This can be a luxury – only if you’re willing to carry the cans yourself (or split it up with your fellow hikers). I usually buy these on my canoe trips. There is so much protein in 1 can of tuna. Same goes for Salmon – plus omegas! Just be sure to pack out all your cans and be careful where the lingering juice ends up. You don’t want to have a bear friend come knocking on your tent in the middle of the night. I tend to buy no-drain Tuna/Salmon for this very reason.
Quinoa is great – it’s a complete protein. Though, if not seasoned properly/enough it can be one of the most boring foods. A lot of outdoor stores sell mini spice racks, but If you have loads of spices at home, try and create your own shakers! Some items you can use include an empty Tic Tac dispenser, make-up sample containers or old film canisters.
Once you season your quinoa, it can actually be quite enjoyable. Throw in some dried veg and/or dried meat (for a treat) and you’re set! Another hack I recently discovered is to add beef/chicken/veg bouillon packets into the quinoa once it’s cooked. Oh my god, it tastes so good.
I personally like to buy a quinoa mix, where it’s already incorporated with brown rice. I find the rice give me the extra carbohydrates I need and keeps me full.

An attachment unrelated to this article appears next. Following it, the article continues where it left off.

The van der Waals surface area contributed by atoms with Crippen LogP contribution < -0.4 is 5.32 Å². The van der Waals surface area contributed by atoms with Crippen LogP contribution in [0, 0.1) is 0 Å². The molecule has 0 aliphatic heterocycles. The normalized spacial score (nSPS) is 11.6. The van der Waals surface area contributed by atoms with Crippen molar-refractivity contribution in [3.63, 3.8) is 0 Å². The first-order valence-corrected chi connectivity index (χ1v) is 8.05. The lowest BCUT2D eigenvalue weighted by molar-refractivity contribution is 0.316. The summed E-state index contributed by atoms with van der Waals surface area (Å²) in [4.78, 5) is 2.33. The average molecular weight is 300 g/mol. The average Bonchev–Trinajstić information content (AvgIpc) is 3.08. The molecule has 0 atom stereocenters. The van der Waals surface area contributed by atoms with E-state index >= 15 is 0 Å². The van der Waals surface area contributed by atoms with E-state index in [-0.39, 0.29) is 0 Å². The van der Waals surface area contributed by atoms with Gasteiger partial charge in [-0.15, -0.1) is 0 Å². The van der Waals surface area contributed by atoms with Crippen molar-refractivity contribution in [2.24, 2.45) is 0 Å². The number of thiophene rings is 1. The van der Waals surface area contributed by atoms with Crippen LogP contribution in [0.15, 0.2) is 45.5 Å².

Totally optional, but I like to bring some nonetheless. Do I take them everyday when I’m on the trail? No, not all the time. But when I do, I take the following: Vitamin C, B12, Multi, & Zinc.
I must admit, for the longest time I was the worst water drinker on the trail. My body would go into desert mode. Now, I carry at least 2 litres in my hydration bladder. I make it a goal to finish it at the end of the day. I myself have been victim to the occasional dull, never-ending headache and increased soreness in the mornings. I can tell you, any problematic symptoms I’ve experience during a trip have been caused by dehydration and were easily be cured by chugging a whack of water. I’m 99.9% sure about this.
There you go! My 10 top to eat right in the backcountry. These ten ways keep you feeling great, fuelled and energized – even if it’s day 7. Don’t get me wrong though, I do enjoy my jerky, s’mores and candies on the trail too…with some whiskey on the side.
Stay adventurous and keep exploring,
What are way you contribute to a healthy eating pattern in the backcountry? I’m curious! Let me know it the comments below!